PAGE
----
The service Wealthy Affiliate, who I actually used to promote, offers a training program to teach people how to make money online. One of the things they entice people to do is, of course, promote Wealthy Affiliate! But how, exactly, do they teach people to do this? By creating reviews of their competitors, saying why those other services suck, and then of course offer Wealthy Affiliate as the perfect solution.
Structure commission so that you can factor in incentives. You may want to give an activation bonus or a first sale bonus. Also take into consideration that you may want to offer additional payments/commission over the selling periods that are key to your business: be it Mother’s Day, Back-to-School season, Halloween, Black Friday, Cyber Monday, or anything else.
Always disclose your affiliate relationship. Most visitors will probably understand that graphic ads will lead to your getting paid, but if you write a review or use an in-text link as a recommendation, you want your readers to know that may lead to compensation as well. This ensures you retain transparency and trust with your readers, but also, it's required by the FTC's endorsement rules.
In order to receive a payment, you must provide us with your bank information. Please provide your banking information, select a preferred currency and set a minimum payment threshold by signing in to your affiliate account. You are eligible to receive commissions through direct deposit after you have reached our program minimum payment threshold. Payment thresholds vary by country or currency and can be seen in your account settings. Affiliate payments are available 90 days after the date of sale, assuming your payment threshold has been met.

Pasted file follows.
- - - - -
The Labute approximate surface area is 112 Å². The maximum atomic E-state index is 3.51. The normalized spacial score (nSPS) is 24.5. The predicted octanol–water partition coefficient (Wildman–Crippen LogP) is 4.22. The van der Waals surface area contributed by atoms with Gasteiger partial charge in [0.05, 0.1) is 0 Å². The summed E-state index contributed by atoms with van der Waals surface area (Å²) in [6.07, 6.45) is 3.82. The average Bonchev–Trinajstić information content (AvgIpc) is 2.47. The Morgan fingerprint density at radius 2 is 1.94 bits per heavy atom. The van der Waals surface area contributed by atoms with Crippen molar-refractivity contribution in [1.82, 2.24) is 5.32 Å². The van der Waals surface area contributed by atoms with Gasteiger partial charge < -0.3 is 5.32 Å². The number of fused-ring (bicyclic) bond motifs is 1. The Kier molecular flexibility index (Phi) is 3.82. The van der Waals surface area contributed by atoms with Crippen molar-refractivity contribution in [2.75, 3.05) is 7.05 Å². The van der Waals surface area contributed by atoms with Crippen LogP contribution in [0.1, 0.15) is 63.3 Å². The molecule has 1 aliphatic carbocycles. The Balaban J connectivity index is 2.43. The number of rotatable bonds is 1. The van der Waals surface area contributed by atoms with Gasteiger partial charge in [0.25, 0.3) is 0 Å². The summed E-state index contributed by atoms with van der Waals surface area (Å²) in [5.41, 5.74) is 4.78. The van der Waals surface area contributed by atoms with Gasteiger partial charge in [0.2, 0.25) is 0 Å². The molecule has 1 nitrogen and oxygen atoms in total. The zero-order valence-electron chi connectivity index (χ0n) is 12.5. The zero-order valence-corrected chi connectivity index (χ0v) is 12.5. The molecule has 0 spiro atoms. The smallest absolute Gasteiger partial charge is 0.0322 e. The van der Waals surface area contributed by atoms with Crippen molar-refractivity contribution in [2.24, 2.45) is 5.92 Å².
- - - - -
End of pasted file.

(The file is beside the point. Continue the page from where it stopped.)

You'll be able to promote this best selling SaaS Platform (Lead & ROI generation platform) using a Video Course / Case Study 4-step funnel (optin page, 2 training videos, offer page) all automated for you. Simply enter your JVZoo Id and your traffic will be tracked through this 4-step funnel guaranteed (your links are hardcoded throughout the whole funnel)
Website conversion is also a big issue. Affiliates often determine how much effort they will devote to promoting your product based on the Earnings per Click (EPC) that the merchant generates for them. This calculation is based on their commission rate and the conversion rate of your website. If you have a website that converts really well (gets people to make the purchase), you may be able to offer lower commission.
According to AM Navigator, in the United Kingdom, affiliate marketing has an ROI that amounts to $15 for every $1 spent. PRWeb states that at one point approximately 40% of Amazon’s revenue came from affiliates showcasing the power affiliate marketing can have on a brand. Retailers have noticed a conversion rate of 5% from visitors directed by affiliate links. The hardest part of building an affiliate program is finding affiliates who can drive converting traffic to your store. Yet store owners have a powerful ally in their loyal customers who can be rewarded for their referrals. Store owners can also reach out to affiliate marketers to cast a wider net of affiliates for their program.
Amazing article. One question I have is about how to avoid the risk of FB terminating an ad account for using it to drive traffic to this kind of landing page. The first part of that question is, do you think a simple opt-in page like you described (with no content other than a "hook" that FB might argue is deceptive) would result in the ad being disapproved and possibly the ad account at risk of being terminated? The second part of the question is do you think the FB ad itself would need to be toned down, or do you think it's safe to just repeat the hook? It seems like FB is getting more and more strict about this kind of thing.